In December 2020, American Studies Senior Program Administrator Tom Burke talked with recent grad Amos Pomp '20 and current senior Keerti Gopal about the impact of their American Studies major.
Read on to see how they're adjusting to work and school during the coronavirus pandemic; how they've tapped their research to advance their volunteer and professional work; and some advice for first-year students.
Alumnus Amos Pomp, Class of 2020
Tom Burke: Amos! I’m so happy to reconnect with you! Congratulations again on graduation last spring. How are things? Where are you? What are you up to?
Amos Pomp: Thanks Tom! I've actually stayed in Evanston post-grad. I had a part-time job with an outdoor adventure therapy nonprofit that transitioned to full-time, so I'm sticking around for the foreseeable future. My primary job is to lead experiential activities with teens, and we did have some programs this summer/fall, but many of our partners were unable to run programs this year. Instead, we've spent the time on staff training (canoeing, sailing, JEDI, therapeutic techniques, etc.), equipment maintenance, and various administrative tasks. Sometimes things are frustrating and overwhelming, other times I feel productive and sufficiently social, and a lot of the time I feel bored and understimulated.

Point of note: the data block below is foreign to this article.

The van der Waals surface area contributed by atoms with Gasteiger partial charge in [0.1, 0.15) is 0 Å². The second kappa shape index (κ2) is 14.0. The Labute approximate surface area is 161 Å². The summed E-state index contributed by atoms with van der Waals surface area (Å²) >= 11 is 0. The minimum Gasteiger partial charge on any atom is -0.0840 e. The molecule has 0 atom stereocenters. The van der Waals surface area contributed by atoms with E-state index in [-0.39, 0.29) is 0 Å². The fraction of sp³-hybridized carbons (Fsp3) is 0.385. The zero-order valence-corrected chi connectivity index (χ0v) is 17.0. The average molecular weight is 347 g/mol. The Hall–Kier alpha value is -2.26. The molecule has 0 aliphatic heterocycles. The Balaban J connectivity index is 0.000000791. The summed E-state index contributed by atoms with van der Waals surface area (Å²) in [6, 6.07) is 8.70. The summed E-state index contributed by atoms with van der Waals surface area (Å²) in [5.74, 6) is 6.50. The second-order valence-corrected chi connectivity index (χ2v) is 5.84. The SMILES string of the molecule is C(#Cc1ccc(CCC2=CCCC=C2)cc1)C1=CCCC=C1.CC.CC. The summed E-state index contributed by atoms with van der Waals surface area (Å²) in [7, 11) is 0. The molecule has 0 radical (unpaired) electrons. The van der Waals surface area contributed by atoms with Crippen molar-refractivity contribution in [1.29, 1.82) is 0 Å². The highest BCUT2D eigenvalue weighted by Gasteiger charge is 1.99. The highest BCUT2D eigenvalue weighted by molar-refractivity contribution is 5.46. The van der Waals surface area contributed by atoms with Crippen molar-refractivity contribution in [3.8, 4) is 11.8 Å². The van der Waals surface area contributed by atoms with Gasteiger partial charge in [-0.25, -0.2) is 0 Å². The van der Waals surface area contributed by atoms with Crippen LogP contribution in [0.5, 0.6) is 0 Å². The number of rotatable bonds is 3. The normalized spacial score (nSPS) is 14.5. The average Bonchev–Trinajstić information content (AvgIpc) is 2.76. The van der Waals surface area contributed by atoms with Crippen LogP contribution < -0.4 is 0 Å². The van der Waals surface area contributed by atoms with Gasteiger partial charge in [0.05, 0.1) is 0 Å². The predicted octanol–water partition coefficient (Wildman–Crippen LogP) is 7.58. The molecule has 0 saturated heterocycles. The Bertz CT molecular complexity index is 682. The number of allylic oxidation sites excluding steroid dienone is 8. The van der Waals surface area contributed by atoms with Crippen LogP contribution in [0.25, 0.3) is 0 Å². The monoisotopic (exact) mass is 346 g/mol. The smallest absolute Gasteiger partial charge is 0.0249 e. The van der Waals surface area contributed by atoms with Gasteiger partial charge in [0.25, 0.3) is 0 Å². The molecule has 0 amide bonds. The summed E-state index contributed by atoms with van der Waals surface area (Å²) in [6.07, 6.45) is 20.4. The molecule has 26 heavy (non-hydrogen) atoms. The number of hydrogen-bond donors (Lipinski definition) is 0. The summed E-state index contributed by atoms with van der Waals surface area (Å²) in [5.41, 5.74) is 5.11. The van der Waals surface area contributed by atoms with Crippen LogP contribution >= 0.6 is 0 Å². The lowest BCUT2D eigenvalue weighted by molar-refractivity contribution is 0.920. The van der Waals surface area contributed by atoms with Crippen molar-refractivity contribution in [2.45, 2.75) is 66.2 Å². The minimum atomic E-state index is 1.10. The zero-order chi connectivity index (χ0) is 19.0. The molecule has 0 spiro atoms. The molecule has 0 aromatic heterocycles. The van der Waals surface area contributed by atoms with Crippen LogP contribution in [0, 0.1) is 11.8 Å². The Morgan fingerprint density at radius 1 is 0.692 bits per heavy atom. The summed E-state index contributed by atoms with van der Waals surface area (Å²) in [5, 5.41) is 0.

Tom: What about some of your fellow graduates, how do you think everyone is doing in these strange times? Have people landed on their feet, are people struggling, or, maybe they are slowly finding their footing?
Amos: Some of my peers are in grad school; a few others moved to new cities and started jobs. Most that I know, though, moved home at the start of the pandemic or after graduation and have either found or are still looking for jobs—temporary, remote, but potentially long-term, or wherever will hire them. I suppose to answer your question, I think everyone is, in one way or another, slowly finding their footing. Adjusting to post-grad life, without the structured schedule of the academic year, is weird enough before you pile on the social justice movement, the 2020 elections, the pandemic, and the fact that the job search has changed dramatically, as have the routines of those who already had jobs, like me.
Tom: Could you talk a little bit about your senior project?